ATHENS Georgia quarterback D'Wan Mathis was back in his home state of Michigan over spring break when the coronavirus pandemic began to take effect.
Some of the Bulldogs' players would end up staying home when UGA suspended and then canceled face-to-face spring semester classes.
But not Mathis.
"D'Wan came back on spring break and told me he loves where he is from, but that he needed to go back to Georgia," Terence Mathis told DawgNation on Friday. "He said, Daddy, I love you, but I'm leaving.'
"For us, we're just happy he was granted the exemption to stay near campus where they have the best doctors in the world keeping up with him."
The former Ohio State quarterback commit from metro Detroit has had a challenging rehabilitation period after an emergency brain surgery procedure last May 23 put him in the ICU unit at Piedmont Athens Regional Medical Center.
"I want the public to know this, please write this: Georgia could have given up on my son," Terence Mathis said.
"But instead, Kirby and his staff have treated D'Wan as though he was their own son. They've used every possible resource to stay behind him and keep him engaged with the team after saving his life."
Indeed, Coach Kirby Smart made it clear last May that Georgia would not rush Mathis' comeback, and they planned for a complete recovery.
"We are expecting a full recovery, and the timeline is the least of our concerns," Smart said at SEC spring meetings.
Mathis' comeback has come in stages. He was cleared to run and lift last July. By the start of the 2019 season, he was participating in limited drill work.
By last November, Mathis running the scout team offense and playing with such passion that coaches and doctors had to reel him in and remind him to use some restraint.
Mathis was cleared to go through spring football drills, though it's important to note he's not yet been cleared for game action.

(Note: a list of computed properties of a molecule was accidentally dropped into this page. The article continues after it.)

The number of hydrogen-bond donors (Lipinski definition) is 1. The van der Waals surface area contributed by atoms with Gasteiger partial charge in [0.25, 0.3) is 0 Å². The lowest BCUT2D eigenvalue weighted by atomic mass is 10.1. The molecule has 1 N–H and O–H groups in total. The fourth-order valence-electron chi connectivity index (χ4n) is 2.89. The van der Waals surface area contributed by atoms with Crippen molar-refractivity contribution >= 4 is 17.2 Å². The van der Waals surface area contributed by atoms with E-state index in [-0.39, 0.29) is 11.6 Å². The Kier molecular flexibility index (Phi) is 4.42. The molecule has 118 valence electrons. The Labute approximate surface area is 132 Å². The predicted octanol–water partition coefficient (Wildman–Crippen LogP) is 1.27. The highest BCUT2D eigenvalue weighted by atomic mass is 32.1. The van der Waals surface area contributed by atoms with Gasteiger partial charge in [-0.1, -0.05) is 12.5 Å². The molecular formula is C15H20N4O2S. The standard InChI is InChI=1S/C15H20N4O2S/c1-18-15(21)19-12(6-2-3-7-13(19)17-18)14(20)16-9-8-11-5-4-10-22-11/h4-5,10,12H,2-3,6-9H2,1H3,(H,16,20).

There's an MRI test scheduled for May that could provided the all-important clearance for total contact (UGA doesn't tackle its quarterbacks in spring drills).
More good news came on Friday, when the SEC added some provisions for coaches to instruct players.
Mathis, along with fellow Georgia football quarterbacks Jamie Newman, Caron Beck and Stetson Bennett, has the benefit of chalk talks starting at 1 p.m. next Monday.
Terence Mathis maintains the football will take care of itself.
He said the most important thing to the Mathis family is how D'Wan has been accepted into the Georgia football community.
"I'm indebted to Georgia, they have extended this incredible opportunity to D'Wan," Terence Mathis said. "Especially during these tough times, and you know it's bad up here in Michigan.
"It means everything to us as a family for him to now have the opportunity to be involved with the football planning while still pursuing academics.
"Coach (Todd) Monken has reached out to me and let me know that D'Wan is having positive progress."
Mathis' upside was obvious to all who watched last year's G-Day Game. The 6-foot-6, 205-pounder was 15-of-28 passing for 113 yards and provided one of the biggest highlights of the Georgia football spring game.
Mathis, who ran a 10.8-second time in the 100 meters in high school, showed his speed when he caught a double-reverse pass from Matt Landers for a 39-yard touchdown.
Georgia Football (@GeorgiaFootball) April 21, 2019
"D'Wan, he's explosive," Jake Fromm said of his former understudy. "I think he converted three or four first downs in a row with his legs.
"The guy can run the ball, he can throw it 70 yards, he's going to be a great player."
The strong performances in spring drills kept Mathis going during the dog days of last summer and into the season.
But there were also frustrating times when D'Wan Maths didn't know what to do without football, unable to travel to away games.
That's when Georgia came up biggest, according to his father.
"As frustrated as he got, the more they wrapped their arms around him," Terence Mathis said. "Those coaches could have said they were too busy trying to win the SEC East again and play for another league title. But they didn't say that.
"They believed in D'Wan, and they have stayed behind him, and the DawgNation fans have stayed behind him, too."
There is no timetable for college football to return at the time of this publication (March 28). The coronavirus has put all group activities around the world on hold.
But Terence Mathis said his son will remain in Athens.
"That's what he considers his home now," he said, "and it's where we believe he belongs."
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